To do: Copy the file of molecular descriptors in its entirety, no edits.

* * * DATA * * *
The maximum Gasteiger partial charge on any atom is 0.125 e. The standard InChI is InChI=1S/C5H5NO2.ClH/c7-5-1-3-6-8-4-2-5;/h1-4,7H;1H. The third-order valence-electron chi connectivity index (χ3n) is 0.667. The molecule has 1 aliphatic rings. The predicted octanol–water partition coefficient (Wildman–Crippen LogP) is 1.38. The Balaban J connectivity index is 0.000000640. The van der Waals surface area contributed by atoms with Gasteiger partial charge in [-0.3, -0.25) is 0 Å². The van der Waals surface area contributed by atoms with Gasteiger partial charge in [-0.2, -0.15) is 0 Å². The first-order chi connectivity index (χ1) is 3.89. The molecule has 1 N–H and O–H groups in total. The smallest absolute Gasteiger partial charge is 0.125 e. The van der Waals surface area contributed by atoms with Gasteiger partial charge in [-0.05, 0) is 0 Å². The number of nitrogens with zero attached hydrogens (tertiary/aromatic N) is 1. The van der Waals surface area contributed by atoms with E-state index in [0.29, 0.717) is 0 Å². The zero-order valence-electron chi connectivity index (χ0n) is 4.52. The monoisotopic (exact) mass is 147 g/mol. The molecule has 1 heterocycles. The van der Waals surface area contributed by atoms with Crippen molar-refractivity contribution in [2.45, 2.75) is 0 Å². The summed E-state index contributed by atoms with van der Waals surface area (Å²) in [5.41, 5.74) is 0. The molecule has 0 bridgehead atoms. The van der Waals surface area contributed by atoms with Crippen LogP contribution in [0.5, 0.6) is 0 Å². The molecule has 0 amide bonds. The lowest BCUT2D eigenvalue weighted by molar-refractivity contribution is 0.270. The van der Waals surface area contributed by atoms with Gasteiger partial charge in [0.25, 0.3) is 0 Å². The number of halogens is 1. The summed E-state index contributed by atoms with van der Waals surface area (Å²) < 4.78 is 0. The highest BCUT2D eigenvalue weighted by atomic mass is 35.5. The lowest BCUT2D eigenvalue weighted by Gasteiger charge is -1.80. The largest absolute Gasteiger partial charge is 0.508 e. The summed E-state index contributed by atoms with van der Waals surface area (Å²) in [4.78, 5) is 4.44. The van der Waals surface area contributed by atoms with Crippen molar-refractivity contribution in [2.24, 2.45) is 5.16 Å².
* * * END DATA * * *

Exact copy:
The maximum Gasteiger partial charge on any atom is 0.125 e. The standard InChI is InChI=1S/C5H5NO2.ClH/c7-5-1-3-6-8-4-2-5;/h1-4,7H;1H. The third-order valence-electron chi connectivity index (χ3n) is 0.667. The molecule has 1 aliphatic rings. The predicted octanol–water partition coefficient (Wildman–Crippen LogP) is 1.38. The Balaban J connectivity index is 0.000000640. The van der Waals surface area contributed by atoms with Gasteiger partial charge in [-0.3, -0.25) is 0 Å². The van der Waals surface area contributed by atoms with Gasteiger partial charge in [-0.2, -0.15) is 0 Å². The first-order chi connectivity index (χ1) is 3.89. The molecule has 1 N–H and O–H groups in total. The smallest absolute Gasteiger partial charge is 0.125 e. The van der Waals surface area contributed by atoms with Gasteiger partial charge in [-0.05, 0) is 0 Å². The number of nitrogens with zero attached hydrogens (tertiary/aromatic N) is 1. The van der Waals surface area contributed by atoms with E-state index in [0.29, 0.717) is 0 Å². The zero-order valence-electron chi connectivity index (χ0n) is 4.52. The monoisotopic (exact) mass is 147 g/mol. The molecule has 1 heterocycles. The van der Waals surface area contributed by atoms with Crippen molar-refractivity contribution in [2.45, 2.75) is 0 Å². The summed E-state index contributed by atoms with van der Waals surface area (Å²) in [5.41, 5.74) is 0. The molecule has 0 bridgehead atoms. The van der Waals surface area contributed by atoms with Crippen LogP contribution in [0.5, 0.6) is 0 Å². The molecule has 0 amide bonds. The lowest BCUT2D eigenvalue weighted by molar-refractivity contribution is 0.270. The van der Waals surface area contributed by atoms with Gasteiger partial charge in [0.25, 0.3) is 0 Å². The number of halogens is 1. The summed E-state index contributed by atoms with van der Waals surface area (Å²) < 4.78 is 0. The highest BCUT2D eigenvalue weighted by atomic mass is 35.5. The lowest BCUT2D eigenvalue weighted by Gasteiger charge is -1.80. The largest absolute Gasteiger partial charge is 0.508 e. The summed E-state index contributed by atoms with van der Waals surface area (Å²) in [4.78, 5) is 4.44. The van der Waals surface area contributed by atoms with Crippen molar-refractivity contribution in [2.24, 2.45) is 5.16 Å².